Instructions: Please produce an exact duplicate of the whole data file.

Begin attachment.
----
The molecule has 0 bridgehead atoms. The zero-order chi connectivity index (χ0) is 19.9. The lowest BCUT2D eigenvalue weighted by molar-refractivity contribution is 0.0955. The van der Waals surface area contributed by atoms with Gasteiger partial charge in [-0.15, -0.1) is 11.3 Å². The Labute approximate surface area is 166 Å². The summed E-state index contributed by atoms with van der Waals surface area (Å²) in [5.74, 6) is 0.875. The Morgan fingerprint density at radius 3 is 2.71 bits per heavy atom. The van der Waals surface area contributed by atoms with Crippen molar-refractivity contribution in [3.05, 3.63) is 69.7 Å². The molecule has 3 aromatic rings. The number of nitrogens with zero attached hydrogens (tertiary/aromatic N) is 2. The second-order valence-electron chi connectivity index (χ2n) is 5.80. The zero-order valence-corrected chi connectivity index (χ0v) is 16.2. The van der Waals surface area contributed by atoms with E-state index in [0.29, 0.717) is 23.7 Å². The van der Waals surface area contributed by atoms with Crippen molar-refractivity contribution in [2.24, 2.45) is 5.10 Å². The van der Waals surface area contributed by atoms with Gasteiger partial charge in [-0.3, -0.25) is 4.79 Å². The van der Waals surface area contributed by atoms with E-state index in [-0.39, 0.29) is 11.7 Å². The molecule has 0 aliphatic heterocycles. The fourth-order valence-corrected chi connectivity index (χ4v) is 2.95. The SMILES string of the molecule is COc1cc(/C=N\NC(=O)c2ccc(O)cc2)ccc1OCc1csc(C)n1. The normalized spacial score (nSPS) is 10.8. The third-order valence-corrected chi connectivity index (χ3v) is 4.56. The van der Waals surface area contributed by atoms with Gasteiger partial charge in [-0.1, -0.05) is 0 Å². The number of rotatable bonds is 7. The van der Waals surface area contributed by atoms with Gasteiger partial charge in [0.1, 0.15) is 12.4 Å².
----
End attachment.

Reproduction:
The molecule has 0 bridgehead atoms. The zero-order chi connectivity index (χ0) is 19.9. The lowest BCUT2D eigenvalue weighted by molar-refractivity contribution is 0.0955. The van der Waals surface area contributed by atoms with Gasteiger partial charge in [-0.15, -0.1) is 11.3 Å². The Labute approximate surface area is 166 Å². The summed E-state index contributed by atoms with van der Waals surface area (Å²) in [5.74, 6) is 0.875. The Morgan fingerprint density at radius 3 is 2.71 bits per heavy atom. The van der Waals surface area contributed by atoms with Crippen molar-refractivity contribution in [3.05, 3.63) is 69.7 Å². The molecule has 3 aromatic rings. The number of nitrogens with zero attached hydrogens (tertiary/aromatic N) is 2. The second-order valence-electron chi connectivity index (χ2n) is 5.80. The zero-order valence-corrected chi connectivity index (χ0v) is 16.2. The van der Waals surface area contributed by atoms with E-state index in [0.29, 0.717) is 23.7 Å². The van der Waals surface area contributed by atoms with Crippen molar-refractivity contribution in [2.24, 2.45) is 5.10 Å². The van der Waals surface area contributed by atoms with Gasteiger partial charge in [-0.3, -0.25) is 4.79 Å². The van der Waals surface area contributed by atoms with E-state index in [-0.39, 0.29) is 11.7 Å². The molecule has 0 aliphatic heterocycles. The fourth-order valence-corrected chi connectivity index (χ4v) is 2.95. The SMILES string of the molecule is COc1cc(/C=N\NC(=O)c2ccc(O)cc2)ccc1OCc1csc(C)n1. The normalized spacial score (nSPS) is 10.8. The third-order valence-corrected chi connectivity index (χ3v) is 4.56. The van der Waals surface area contributed by atoms with Gasteiger partial charge in [-0.1, -0.05) is 0 Å². The number of rotatable bonds is 7. The van der Waals surface area contributed by atoms with Gasteiger partial charge in [0.1, 0.15) is 12.4 Å².